This post is part of the “Matrix Multiplication in Excel” series. It’s composed of a math introduction (you are here), a silly interlude and an interactive tutorial. By the end of the series, you’ll learn how to perform Markov Chain calculations, which are used in some damage calculations.

A matrix (plural matrices) is a rectangular array of numbers, symbols or expressions arranged in rows and columns. For matrix below, the element at row and column is indexed as .

### A Few Matrix Operations

Matrices have lots of applications, but it’s probably best to start by thinking of them as an abstract entity with a set of rules to learn. For example:

- Multiplying a matrix by a constant multiplies each element of the matrix by that constant.
- Matrices can be added or subtracted from each other if they have the same dimensions. The operation is parsed entry by entry.
- Transposing a matrix exchanges every row with its column and vice-versa. This is indicated through a superscript capital T.

For instance, suppose you had two matrices, A and B with the following values:

What would be the value of:

If you don’t have experience with matrices and want to learn, I’d recommend working out the answer yourself before clicking here for the answer.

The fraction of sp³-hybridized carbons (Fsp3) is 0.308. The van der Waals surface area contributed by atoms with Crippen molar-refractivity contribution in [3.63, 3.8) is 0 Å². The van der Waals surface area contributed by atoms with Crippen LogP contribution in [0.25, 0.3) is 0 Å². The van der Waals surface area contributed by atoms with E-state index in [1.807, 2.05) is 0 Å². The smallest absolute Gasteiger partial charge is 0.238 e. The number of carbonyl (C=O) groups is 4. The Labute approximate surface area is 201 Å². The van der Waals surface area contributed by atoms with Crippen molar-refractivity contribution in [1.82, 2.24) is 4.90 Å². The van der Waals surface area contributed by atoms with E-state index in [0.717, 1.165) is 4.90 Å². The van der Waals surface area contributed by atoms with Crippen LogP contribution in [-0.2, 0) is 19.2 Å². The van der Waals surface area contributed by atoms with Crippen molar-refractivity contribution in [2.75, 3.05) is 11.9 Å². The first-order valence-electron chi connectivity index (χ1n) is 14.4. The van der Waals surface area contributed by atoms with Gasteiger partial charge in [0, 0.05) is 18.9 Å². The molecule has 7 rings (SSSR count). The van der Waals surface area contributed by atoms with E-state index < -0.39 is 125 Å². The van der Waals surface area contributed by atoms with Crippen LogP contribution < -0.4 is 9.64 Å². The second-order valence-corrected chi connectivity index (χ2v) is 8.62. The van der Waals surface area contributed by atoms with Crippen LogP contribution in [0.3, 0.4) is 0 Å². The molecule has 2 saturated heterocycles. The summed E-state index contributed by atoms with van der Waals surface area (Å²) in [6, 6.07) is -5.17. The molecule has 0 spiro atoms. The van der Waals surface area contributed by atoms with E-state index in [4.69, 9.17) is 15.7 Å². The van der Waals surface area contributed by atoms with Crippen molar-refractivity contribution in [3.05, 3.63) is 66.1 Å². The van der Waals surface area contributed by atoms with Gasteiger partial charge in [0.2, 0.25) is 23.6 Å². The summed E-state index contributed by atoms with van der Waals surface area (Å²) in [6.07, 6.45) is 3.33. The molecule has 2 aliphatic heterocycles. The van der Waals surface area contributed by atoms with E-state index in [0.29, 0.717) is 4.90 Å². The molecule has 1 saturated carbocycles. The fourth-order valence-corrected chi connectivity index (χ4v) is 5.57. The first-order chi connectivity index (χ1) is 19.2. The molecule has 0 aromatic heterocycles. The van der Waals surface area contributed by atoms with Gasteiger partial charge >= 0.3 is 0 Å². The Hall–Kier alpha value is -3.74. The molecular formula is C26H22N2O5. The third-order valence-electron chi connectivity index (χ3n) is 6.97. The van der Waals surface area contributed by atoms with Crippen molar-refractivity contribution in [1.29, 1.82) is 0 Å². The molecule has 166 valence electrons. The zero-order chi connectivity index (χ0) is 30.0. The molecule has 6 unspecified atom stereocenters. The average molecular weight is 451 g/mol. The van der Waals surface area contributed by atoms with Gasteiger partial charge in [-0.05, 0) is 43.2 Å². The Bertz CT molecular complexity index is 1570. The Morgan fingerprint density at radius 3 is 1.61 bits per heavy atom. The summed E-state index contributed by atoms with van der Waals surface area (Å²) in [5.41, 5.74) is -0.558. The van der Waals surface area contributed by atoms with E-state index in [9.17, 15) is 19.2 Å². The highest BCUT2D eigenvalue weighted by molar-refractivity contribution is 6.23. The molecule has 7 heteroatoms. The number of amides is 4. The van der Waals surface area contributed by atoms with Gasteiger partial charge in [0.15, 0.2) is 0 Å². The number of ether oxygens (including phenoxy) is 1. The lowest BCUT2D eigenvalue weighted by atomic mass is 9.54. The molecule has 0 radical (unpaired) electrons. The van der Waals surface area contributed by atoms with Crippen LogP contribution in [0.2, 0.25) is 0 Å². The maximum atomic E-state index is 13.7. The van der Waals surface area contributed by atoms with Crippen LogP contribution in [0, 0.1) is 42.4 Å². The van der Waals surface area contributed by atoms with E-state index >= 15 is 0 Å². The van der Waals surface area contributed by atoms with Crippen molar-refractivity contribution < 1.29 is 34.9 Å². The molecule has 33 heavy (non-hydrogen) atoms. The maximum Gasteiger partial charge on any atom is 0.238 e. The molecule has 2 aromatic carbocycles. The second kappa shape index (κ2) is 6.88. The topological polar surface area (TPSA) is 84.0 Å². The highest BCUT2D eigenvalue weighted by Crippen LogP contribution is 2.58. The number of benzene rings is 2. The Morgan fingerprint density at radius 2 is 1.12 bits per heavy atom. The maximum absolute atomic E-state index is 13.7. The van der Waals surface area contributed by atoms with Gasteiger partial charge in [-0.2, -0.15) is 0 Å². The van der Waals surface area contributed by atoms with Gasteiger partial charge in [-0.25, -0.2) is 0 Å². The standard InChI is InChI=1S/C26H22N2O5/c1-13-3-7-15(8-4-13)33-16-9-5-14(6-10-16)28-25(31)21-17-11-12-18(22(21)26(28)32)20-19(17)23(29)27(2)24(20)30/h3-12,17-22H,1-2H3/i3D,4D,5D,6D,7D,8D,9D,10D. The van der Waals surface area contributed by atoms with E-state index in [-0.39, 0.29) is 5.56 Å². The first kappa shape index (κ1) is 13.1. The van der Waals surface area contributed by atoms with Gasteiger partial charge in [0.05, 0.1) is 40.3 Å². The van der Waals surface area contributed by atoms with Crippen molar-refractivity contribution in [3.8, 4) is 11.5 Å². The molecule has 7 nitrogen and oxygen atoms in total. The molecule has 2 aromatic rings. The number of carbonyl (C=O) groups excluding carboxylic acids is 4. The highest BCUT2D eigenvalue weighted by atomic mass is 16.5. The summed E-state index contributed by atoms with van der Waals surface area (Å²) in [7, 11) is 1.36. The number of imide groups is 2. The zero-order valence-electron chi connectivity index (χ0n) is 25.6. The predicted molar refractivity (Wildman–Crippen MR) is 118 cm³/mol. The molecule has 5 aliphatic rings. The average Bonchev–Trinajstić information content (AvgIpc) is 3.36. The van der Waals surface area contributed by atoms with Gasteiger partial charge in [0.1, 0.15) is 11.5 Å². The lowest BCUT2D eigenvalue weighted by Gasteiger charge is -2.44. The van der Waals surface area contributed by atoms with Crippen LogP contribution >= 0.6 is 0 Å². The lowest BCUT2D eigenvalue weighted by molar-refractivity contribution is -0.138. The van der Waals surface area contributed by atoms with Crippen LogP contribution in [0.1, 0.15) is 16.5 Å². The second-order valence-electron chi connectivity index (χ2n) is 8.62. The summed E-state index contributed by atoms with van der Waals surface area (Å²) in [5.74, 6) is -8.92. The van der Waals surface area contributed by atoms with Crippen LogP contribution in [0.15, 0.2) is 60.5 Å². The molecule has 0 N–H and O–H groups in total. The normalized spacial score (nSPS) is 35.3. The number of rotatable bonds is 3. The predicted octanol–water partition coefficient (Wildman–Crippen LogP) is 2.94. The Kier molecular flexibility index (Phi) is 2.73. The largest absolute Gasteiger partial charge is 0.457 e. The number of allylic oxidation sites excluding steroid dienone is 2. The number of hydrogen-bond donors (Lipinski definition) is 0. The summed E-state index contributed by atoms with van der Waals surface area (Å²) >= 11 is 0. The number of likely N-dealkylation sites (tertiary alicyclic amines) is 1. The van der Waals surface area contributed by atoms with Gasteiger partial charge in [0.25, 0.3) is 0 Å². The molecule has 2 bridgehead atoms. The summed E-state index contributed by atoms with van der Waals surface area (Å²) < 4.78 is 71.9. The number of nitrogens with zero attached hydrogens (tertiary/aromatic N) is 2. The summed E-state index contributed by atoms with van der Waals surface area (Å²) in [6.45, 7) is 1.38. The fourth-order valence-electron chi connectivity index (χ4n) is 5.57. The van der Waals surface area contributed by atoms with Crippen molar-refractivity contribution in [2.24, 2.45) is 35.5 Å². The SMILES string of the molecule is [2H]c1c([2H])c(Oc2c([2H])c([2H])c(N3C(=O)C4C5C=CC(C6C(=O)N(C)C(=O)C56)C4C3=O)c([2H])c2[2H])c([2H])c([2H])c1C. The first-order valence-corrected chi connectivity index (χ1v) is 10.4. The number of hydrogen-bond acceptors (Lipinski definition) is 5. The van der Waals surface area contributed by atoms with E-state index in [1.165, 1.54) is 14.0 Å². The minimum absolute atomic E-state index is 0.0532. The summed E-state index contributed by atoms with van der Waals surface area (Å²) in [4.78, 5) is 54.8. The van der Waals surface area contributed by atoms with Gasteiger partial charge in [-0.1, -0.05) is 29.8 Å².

### Dot Products

One last operation before we turn to matrix multiplication. Dot products are performed on two equal-length sequences of numbers. In Excel, it is performed through the `=sumproduct()`

function. Dot products are equal to the sum of the products of each corresponding row. For instance:

## Matrix Multiplication

With these lemmas out of the way, let’s learn about Matrix Multiplication.

When you multiply an matrix by a matrix, you produce an matrix. **The number of columns in the first matrix has to match the number of rows in the second matrix.**

Unlike traditional multiplication, matrix multiplication isn’t commutative. Five times seven equals seven times five. However:

- A matrix times a matrix produces a matrix.
- A matrix times a matrix produces a matrix.
- A matrix times a matrix produces a matrix.
- A matrix times a matrix produces an error.

Each entry is equal to the dot product of row in matrix A and column in Matrix B.

An example is provided below. In it, a matrix is multiplied by a matrix to produce a matrix. Element is stepped out, and the final result is displayed.

At this point, this post may seem exceedingly esoteric. Pardon my platonism. For now, trust me when I say that matrix multiplication, and linear algebra as a whole, are far more useful than they immediately appear. After a brief interlude, I’ll show you how to perform these calculations in Excel and an important application for financial expert witnesses. Stay tuned.